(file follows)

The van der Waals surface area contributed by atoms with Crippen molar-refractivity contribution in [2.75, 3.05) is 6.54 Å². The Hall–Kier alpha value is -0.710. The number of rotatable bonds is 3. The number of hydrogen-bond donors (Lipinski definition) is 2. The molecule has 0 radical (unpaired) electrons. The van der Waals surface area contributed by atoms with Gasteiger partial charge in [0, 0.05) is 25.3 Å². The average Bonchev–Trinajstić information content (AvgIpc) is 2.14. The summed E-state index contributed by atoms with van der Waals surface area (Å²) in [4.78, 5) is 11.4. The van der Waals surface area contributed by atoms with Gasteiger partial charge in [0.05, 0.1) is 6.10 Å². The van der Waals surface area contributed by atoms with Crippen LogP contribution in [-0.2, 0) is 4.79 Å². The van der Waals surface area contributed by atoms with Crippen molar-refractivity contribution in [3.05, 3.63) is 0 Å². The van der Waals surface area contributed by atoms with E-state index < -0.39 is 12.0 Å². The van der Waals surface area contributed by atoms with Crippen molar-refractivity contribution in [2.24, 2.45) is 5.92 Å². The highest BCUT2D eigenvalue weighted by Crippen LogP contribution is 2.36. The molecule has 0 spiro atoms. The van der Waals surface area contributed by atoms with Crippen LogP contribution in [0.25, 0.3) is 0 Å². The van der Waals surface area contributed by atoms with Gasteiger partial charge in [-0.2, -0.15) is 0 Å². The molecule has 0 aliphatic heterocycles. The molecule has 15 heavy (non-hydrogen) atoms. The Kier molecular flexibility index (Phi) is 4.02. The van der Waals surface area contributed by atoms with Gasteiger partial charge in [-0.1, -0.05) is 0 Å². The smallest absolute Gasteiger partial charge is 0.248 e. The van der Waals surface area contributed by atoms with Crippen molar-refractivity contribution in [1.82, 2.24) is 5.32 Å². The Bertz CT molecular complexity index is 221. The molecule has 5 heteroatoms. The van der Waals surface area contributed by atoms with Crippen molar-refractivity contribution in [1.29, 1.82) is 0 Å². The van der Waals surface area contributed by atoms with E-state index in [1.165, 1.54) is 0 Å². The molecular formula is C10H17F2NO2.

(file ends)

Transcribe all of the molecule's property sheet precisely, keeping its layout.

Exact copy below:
The van der Waals surface area contributed by atoms with Crippen molar-refractivity contribution in [2.75, 3.05) is 6.54 Å². The Hall–Kier alpha value is -0.710. The number of rotatable bonds is 3. The number of hydrogen-bond donors (Lipinski definition) is 2. The molecule has 0 radical (unpaired) electrons. The van der Waals surface area contributed by atoms with Gasteiger partial charge in [0, 0.05) is 25.3 Å². The average Bonchev–Trinajstić information content (AvgIpc) is 2.14. The summed E-state index contributed by atoms with van der Waals surface area (Å²) in [4.78, 5) is 11.4. The van der Waals surface area contributed by atoms with Gasteiger partial charge in [0.05, 0.1) is 6.10 Å². The van der Waals surface area contributed by atoms with Crippen LogP contribution in [-0.2, 0) is 4.79 Å². The van der Waals surface area contributed by atoms with Crippen molar-refractivity contribution in [3.05, 3.63) is 0 Å². The van der Waals surface area contributed by atoms with E-state index < -0.39 is 12.0 Å². The van der Waals surface area contributed by atoms with Crippen molar-refractivity contribution in [2.24, 2.45) is 5.92 Å². The highest BCUT2D eigenvalue weighted by Crippen LogP contribution is 2.36. The molecule has 0 spiro atoms. The van der Waals surface area contributed by atoms with Crippen LogP contribution in [0.25, 0.3) is 0 Å². The van der Waals surface area contributed by atoms with Gasteiger partial charge in [-0.2, -0.15) is 0 Å². The molecule has 0 aliphatic heterocycles. The molecule has 15 heavy (non-hydrogen) atoms. The Kier molecular flexibility index (Phi) is 4.02. The van der Waals surface area contributed by atoms with Gasteiger partial charge in [-0.1, -0.05) is 0 Å². The smallest absolute Gasteiger partial charge is 0.248 e. The van der Waals surface area contributed by atoms with Crippen molar-refractivity contribution in [1.82, 2.24) is 5.32 Å². The Bertz CT molecular complexity index is 221. The molecule has 5 heteroatoms. The van der Waals surface area contributed by atoms with Crippen molar-refractivity contribution in [1.29, 1.82) is 0 Å². The van der Waals surface area contributed by atoms with E-state index in [1.165, 1.54) is 0 Å². The molecular formula is C10H17F2NO2.